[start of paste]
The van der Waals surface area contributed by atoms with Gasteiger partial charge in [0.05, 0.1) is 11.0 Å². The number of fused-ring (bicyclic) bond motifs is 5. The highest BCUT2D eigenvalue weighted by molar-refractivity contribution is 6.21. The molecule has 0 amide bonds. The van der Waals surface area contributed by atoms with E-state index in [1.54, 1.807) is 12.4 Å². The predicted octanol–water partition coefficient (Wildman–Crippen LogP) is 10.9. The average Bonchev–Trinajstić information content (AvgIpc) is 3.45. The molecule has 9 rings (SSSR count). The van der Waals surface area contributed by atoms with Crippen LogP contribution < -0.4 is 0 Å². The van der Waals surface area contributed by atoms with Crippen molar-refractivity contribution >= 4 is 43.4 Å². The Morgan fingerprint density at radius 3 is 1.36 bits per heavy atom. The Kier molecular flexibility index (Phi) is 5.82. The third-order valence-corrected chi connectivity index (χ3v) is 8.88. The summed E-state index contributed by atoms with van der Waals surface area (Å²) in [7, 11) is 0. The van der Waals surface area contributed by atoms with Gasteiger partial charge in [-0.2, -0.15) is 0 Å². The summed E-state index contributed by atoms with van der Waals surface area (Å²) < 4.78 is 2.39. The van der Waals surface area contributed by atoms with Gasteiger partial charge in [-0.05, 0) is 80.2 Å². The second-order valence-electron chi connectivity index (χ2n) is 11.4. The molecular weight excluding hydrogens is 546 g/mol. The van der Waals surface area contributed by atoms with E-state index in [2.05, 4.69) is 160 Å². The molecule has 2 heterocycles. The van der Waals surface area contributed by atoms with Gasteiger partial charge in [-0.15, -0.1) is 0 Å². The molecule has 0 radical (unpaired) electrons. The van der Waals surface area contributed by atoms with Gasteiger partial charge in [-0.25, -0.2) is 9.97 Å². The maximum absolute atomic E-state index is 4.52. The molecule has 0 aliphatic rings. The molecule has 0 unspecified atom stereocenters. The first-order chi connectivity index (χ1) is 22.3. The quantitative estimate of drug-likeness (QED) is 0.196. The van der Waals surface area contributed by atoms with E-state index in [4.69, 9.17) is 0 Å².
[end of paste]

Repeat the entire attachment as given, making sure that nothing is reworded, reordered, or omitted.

The van der Waals surface area contributed by atoms with Gasteiger partial charge in [0.05, 0.1) is 11.0 Å². The number of fused-ring (bicyclic) bond motifs is 5. The highest BCUT2D eigenvalue weighted by molar-refractivity contribution is 6.21. The molecule has 0 amide bonds. The van der Waals surface area contributed by atoms with E-state index in [1.54, 1.807) is 12.4 Å². The predicted octanol–water partition coefficient (Wildman–Crippen LogP) is 10.9. The average Bonchev–Trinajstić information content (AvgIpc) is 3.45. The molecule has 9 rings (SSSR count). The van der Waals surface area contributed by atoms with Crippen LogP contribution < -0.4 is 0 Å². The van der Waals surface area contributed by atoms with Crippen molar-refractivity contribution >= 4 is 43.4 Å². The Morgan fingerprint density at radius 3 is 1.36 bits per heavy atom. The Kier molecular flexibility index (Phi) is 5.82. The third-order valence-corrected chi connectivity index (χ3v) is 8.88. The summed E-state index contributed by atoms with van der Waals surface area (Å²) in [7, 11) is 0. The van der Waals surface area contributed by atoms with Gasteiger partial charge in [-0.2, -0.15) is 0 Å². The summed E-state index contributed by atoms with van der Waals surface area (Å²) < 4.78 is 2.39. The van der Waals surface area contributed by atoms with Gasteiger partial charge in [-0.05, 0) is 80.2 Å². The second-order valence-electron chi connectivity index (χ2n) is 11.4. The molecular weight excluding hydrogens is 546 g/mol. The van der Waals surface area contributed by atoms with E-state index in [2.05, 4.69) is 160 Å². The molecule has 2 heterocycles. The van der Waals surface area contributed by atoms with Gasteiger partial charge in [-0.15, -0.1) is 0 Å². The molecule has 0 radical (unpaired) electrons. The van der Waals surface area contributed by atoms with Gasteiger partial charge in [-0.25, -0.2) is 9.97 Å². The maximum absolute atomic E-state index is 4.52. The molecule has 0 aliphatic rings. The molecule has 0 unspecified atom stereocenters. The first-order chi connectivity index (χ1) is 22.3. The quantitative estimate of drug-likeness (QED) is 0.196. The van der Waals surface area contributed by atoms with E-state index in [4.69, 9.17) is 0 Å².